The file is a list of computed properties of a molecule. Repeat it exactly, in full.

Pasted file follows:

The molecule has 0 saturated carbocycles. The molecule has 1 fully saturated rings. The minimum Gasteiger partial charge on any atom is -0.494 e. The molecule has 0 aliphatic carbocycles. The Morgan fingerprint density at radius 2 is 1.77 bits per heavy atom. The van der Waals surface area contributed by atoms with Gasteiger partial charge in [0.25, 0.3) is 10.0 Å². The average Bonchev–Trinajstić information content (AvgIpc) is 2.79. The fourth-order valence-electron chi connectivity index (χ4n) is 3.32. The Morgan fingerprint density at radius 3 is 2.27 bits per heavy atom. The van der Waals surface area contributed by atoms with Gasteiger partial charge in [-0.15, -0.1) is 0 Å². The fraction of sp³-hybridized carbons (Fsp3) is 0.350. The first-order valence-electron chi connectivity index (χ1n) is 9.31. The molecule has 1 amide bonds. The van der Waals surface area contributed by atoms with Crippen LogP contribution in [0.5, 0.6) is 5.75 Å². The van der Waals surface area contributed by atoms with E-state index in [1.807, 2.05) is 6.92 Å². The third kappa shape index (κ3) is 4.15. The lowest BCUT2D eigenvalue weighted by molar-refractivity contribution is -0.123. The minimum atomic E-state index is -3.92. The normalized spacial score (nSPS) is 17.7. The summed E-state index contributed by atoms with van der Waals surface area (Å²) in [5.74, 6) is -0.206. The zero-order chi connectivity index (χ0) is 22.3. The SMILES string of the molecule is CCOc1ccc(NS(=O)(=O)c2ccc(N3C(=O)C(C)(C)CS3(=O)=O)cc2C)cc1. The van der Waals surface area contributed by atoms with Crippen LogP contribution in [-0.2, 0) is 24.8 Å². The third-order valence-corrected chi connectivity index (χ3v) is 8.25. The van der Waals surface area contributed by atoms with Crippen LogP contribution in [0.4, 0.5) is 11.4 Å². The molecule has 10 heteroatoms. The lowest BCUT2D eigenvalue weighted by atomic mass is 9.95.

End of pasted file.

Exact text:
The molecule has 0 saturated carbocycles. The molecule has 1 fully saturated rings. The minimum Gasteiger partial charge on any atom is -0.494 e. The molecule has 0 aliphatic carbocycles. The Morgan fingerprint density at radius 2 is 1.77 bits per heavy atom. The van der Waals surface area contributed by atoms with Gasteiger partial charge in [0.25, 0.3) is 10.0 Å². The average Bonchev–Trinajstić information content (AvgIpc) is 2.79. The fourth-order valence-electron chi connectivity index (χ4n) is 3.32. The Morgan fingerprint density at radius 3 is 2.27 bits per heavy atom. The van der Waals surface area contributed by atoms with Gasteiger partial charge in [-0.15, -0.1) is 0 Å². The fraction of sp³-hybridized carbons (Fsp3) is 0.350. The first-order valence-electron chi connectivity index (χ1n) is 9.31. The molecule has 1 amide bonds. The van der Waals surface area contributed by atoms with Crippen LogP contribution in [0.5, 0.6) is 5.75 Å². The van der Waals surface area contributed by atoms with E-state index in [1.807, 2.05) is 6.92 Å². The third kappa shape index (κ3) is 4.15. The lowest BCUT2D eigenvalue weighted by molar-refractivity contribution is -0.123. The minimum atomic E-state index is -3.92. The normalized spacial score (nSPS) is 17.7. The summed E-state index contributed by atoms with van der Waals surface area (Å²) in [5.74, 6) is -0.206. The zero-order chi connectivity index (χ0) is 22.3. The SMILES string of the molecule is CCOc1ccc(NS(=O)(=O)c2ccc(N3C(=O)C(C)(C)CS3(=O)=O)cc2C)cc1. The van der Waals surface area contributed by atoms with Crippen LogP contribution in [-0.2, 0) is 24.8 Å². The third-order valence-corrected chi connectivity index (χ3v) is 8.25. The van der Waals surface area contributed by atoms with Crippen LogP contribution in [0.4, 0.5) is 11.4 Å². The molecule has 10 heteroatoms. The lowest BCUT2D eigenvalue weighted by atomic mass is 9.95.